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What I watched at CPH:DOX, part 1

CPH:DOX, also known as Copenhagen International Documentary Film Festival, has been up and running for a few days now. After the success of last year (for me), I was already to settle in with my popcorn on Thursday 22 April and start watching. You can find descriptions of all the films at cphdox.dk. This post is for my purely personal comments on the films I have seen. Ah, CPHDOX, I love you!

The Green Land

By the Greenlandic artist Ink Silis Høegh
This film was filled with extremely beautiful images from landscapes in Greenland. There are also elements of land art and happenings in it, but that simply isn’t me. I am glad I saw the beauty in this film, but I am simply not tuned into this type of art film.
Watched Thursday 22 April.

The Lost Sons

By Ursula Macfarlane
Based on a book, this film was a very bizarre story of a baby who was kidnapped from his mother’s arms just after he was born in 1964 and then reunited with his family about 2 years later. Later, as an adult, he wants to find out who he truly is because he wonders – is he really the kidnapped baby? There are some very wild twists in this movie. I would definitely recommend watching it. The now grown baby, Paul Fronczak, narrates his own story. The team behind “Three Identical Strangers” made this film (available on Netflix. If you liked that one, you should see this one.
Watched Thursday 22 April.

Children of the Enemy

By Gorki Glaser-Müller
This was my first movie of the day, started early in the morning, and it was hard. I had to stop it a few times just to breath – and because I sobbed loudly at one point. I sobbed many times throughout the movie, while a rage seethed inside. Rage at governments who don’t think they can just fetch children back to their home countries from awful conditions in refugee camps in Syria because it is the right thing to do. They have their excuses while the children languish and suffer. I would really like the Danish parliament to see this movie and see if it would persuade them to finally bring the Danish children in Syrian refugee camps back to Denmark to give them a chance at a decent life. A Swedish grandfather does what the government won’t do. He fights to get his 7 orphaned grandchildren out of the Al Hol camp in Syria and bring them back to Sweden. Their parents were involved in ISIS, and both of them are now dead. The children are malnourished and at an extra risk being on their own in the camp. I stopped the film at one point to write to the Minister for Immigration and Integratin, Mattias Tesfaye, and the Danish Prime Minister, Mette Frederiksen, to ask them to just bring the Danish children in Al Hol back to Denmark now with their mothers. Very, very moving documentary. I would encourage everyone to see it.
Watched Friday 23 April.

Sisters with Transistors

By Lisa Rovner
This is the story of the lesser known or unknown women who composed or worked with electronic music from the 1930s on. They have a website at sisterswithtransistors.com. I am not keen on listening to electronic music for its own sake, but the story of these women was utterly fascinating. I admired their passion and their feminism. I was delighted to learn about Della Derbyshire who is the composer behind the Doctor Who theme, and Bebe Barron, who composed the music for the movie “The Forbidden Planet” together with her husband, Louis Barron. I was surprised Else Marie Pade was not included, but maybe she is considered more famous and not so unknown. The curiosity and DIY attitude (often driven by need when the industry excluded or ignored women) was fascinating and inspiring. The story was narrated by Laurie Anderson, so that was a huge draw for me, too. The Guardian wrote a review about the documentary.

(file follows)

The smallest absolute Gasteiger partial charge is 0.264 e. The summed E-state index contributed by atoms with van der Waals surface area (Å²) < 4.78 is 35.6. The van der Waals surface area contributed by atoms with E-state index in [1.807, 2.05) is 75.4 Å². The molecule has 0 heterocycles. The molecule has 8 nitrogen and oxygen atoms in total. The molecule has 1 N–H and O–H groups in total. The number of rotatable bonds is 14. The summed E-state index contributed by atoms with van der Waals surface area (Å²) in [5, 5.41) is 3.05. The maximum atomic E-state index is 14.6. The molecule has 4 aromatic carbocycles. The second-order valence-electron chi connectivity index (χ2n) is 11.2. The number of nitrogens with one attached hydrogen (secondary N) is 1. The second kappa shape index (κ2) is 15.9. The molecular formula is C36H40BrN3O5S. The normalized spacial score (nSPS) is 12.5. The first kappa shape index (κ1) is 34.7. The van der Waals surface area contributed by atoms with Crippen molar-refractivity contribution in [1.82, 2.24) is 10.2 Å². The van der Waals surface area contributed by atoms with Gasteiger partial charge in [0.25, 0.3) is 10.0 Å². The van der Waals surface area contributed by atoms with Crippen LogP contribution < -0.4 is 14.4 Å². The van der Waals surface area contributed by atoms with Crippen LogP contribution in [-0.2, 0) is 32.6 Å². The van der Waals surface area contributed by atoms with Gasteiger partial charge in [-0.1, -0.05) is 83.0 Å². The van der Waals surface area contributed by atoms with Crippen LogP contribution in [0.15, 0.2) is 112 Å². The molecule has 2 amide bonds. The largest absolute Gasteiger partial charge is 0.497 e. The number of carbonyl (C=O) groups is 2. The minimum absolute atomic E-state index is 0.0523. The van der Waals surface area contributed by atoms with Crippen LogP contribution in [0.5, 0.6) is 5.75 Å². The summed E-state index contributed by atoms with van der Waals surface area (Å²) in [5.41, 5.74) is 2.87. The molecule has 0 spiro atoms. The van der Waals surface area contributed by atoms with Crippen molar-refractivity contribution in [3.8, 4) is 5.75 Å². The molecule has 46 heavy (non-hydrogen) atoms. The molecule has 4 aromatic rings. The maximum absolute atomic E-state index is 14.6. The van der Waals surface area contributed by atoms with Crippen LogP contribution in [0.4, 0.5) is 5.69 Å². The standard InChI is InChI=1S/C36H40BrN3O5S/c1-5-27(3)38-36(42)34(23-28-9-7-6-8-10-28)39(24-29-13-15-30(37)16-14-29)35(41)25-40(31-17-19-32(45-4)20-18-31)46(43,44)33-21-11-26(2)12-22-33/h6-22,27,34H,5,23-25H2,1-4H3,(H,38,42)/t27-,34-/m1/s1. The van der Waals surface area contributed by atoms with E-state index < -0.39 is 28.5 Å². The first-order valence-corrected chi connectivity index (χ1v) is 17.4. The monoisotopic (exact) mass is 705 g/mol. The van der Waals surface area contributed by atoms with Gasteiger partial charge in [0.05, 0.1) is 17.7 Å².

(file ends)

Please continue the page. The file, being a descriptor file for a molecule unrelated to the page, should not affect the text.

Watched Friday 23 April.

Sasquatch

By Joshua Rofé
This is a three-part documentary where “gonzo-journalist” David Holthouse seeks to find out what actually happened in 1993 in Mendocino County, California. He overheard a very odd conversation and wondered whether he had truly just heard that the mysterious Sasquatch had killed three people. As the film unfolds, you realise this movie is really about the monsters that live among us and not mythological creatures. It is really hard to say more without spoiling the enjoyment of the story. Sometimes, the journey is just as important as the conclusion…
Watched Friday 23 April.

Banksy

By Aurélia Rouvier & Seamus Haley
Banksy is a mysterious person who fascinates. I enjoy his art, so of course I had to see this. It is interesting to think about why he is important and why his anonymity is important. I agree with the idea that his art is for the people and should be available to all people. I did not like rich people coming in and buying buildings on which he had created art just so they could cut out the art and ship it off to an art show or wherever. I also found myself wondering whether Banksy has become part of the world which he has been mocking/satirising/pointing a finger at…
Watched Friday 23 April.

American Utopia

By Spike Lee
Joy, joy, joy. I was dancing in my chair throughout this movie. This looked like an amazing concert. I loved David Byrne’s commentary between songs, and I am impressed by all his energy at the age of 67. The orchestra was an absolute delight. It is clear that there was space for all of them to perform, so I could really enjoy every single one of them. The orchestra was a unified whole, but they were all individuals. David Byrne gave them all room to shine so it was clearly a collective project even though his name is the famous one. That, and his wanting to perform Janelle Monae’s “Hell You Talmbout” because “he still need to change”, was so good to see. I could definitely watch this again when I need a bit of pep in my day!
Watched Saturday 24 April.

Oh, It Hertz

By Gunnar Hall Jensen
I was drawn in by the description of a conspiracy story about Nazi manipulation of sound. It sound like pure tinfoil hat territory, and I was curious. The story of moving the standard frequency of the tone A from 432 Hertz to 440 Hertz opens the movie, but then I feel we go off into other territory. I don’t feel the storyline is that tight, if it is indeed supposed to be driven by the conspiracy theory. However, we are told some fascinating personal stories about sound, so I was fine with the anecdotal feeling I got. I really enjoyed meeting Dame Evelyn Glennie whose biography I have on my bookshelf (unread), but who I find to be an amazing woman. She gave a brilliant explanation of how she hears (she has been deaf since she was 12) and how we should hear.